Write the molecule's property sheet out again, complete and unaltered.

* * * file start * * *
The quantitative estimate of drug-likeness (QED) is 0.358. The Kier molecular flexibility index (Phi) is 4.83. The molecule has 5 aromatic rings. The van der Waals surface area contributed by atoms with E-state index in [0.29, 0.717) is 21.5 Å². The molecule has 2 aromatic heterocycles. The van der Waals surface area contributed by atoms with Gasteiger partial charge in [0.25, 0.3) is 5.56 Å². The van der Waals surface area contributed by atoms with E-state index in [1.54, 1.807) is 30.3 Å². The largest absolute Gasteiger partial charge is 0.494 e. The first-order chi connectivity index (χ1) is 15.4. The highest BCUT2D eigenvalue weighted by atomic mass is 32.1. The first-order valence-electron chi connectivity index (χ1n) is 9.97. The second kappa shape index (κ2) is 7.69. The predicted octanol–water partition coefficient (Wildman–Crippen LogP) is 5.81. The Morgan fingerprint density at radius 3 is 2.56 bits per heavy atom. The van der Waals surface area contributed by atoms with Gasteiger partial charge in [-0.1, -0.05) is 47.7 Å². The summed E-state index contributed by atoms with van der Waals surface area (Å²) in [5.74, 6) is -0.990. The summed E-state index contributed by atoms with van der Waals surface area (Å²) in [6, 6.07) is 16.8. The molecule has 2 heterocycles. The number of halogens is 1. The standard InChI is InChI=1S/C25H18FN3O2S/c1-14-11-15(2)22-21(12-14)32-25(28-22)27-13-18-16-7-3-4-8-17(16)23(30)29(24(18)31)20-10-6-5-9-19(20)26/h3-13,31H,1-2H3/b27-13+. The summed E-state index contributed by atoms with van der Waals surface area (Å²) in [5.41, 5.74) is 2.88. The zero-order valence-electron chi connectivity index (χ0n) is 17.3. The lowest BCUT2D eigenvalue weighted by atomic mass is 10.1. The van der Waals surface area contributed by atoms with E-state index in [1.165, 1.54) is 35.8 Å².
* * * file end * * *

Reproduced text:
The quantitative estimate of drug-likeness (QED) is 0.358. The Kier molecular flexibility index (Phi) is 4.83. The molecule has 5 aromatic rings. The van der Waals surface area contributed by atoms with E-state index in [0.29, 0.717) is 21.5 Å². The molecule has 2 aromatic heterocycles. The van der Waals surface area contributed by atoms with Gasteiger partial charge in [0.25, 0.3) is 5.56 Å². The van der Waals surface area contributed by atoms with E-state index in [1.54, 1.807) is 30.3 Å². The largest absolute Gasteiger partial charge is 0.494 e. The first-order chi connectivity index (χ1) is 15.4. The highest BCUT2D eigenvalue weighted by atomic mass is 32.1. The first-order valence-electron chi connectivity index (χ1n) is 9.97. The second kappa shape index (κ2) is 7.69. The predicted octanol–water partition coefficient (Wildman–Crippen LogP) is 5.81. The Morgan fingerprint density at radius 3 is 2.56 bits per heavy atom. The van der Waals surface area contributed by atoms with Gasteiger partial charge in [-0.1, -0.05) is 47.7 Å². The summed E-state index contributed by atoms with van der Waals surface area (Å²) in [5.74, 6) is -0.990. The summed E-state index contributed by atoms with van der Waals surface area (Å²) in [6, 6.07) is 16.8. The molecule has 2 heterocycles. The number of halogens is 1. The standard InChI is InChI=1S/C25H18FN3O2S/c1-14-11-15(2)22-21(12-14)32-25(28-22)27-13-18-16-7-3-4-8-17(16)23(30)29(24(18)31)20-10-6-5-9-19(20)26/h3-13,31H,1-2H3/b27-13+. The summed E-state index contributed by atoms with van der Waals surface area (Å²) in [5.41, 5.74) is 2.88. The zero-order valence-electron chi connectivity index (χ0n) is 17.3. The lowest BCUT2D eigenvalue weighted by atomic mass is 10.1. The van der Waals surface area contributed by atoms with E-state index in [1.165, 1.54) is 35.8 Å².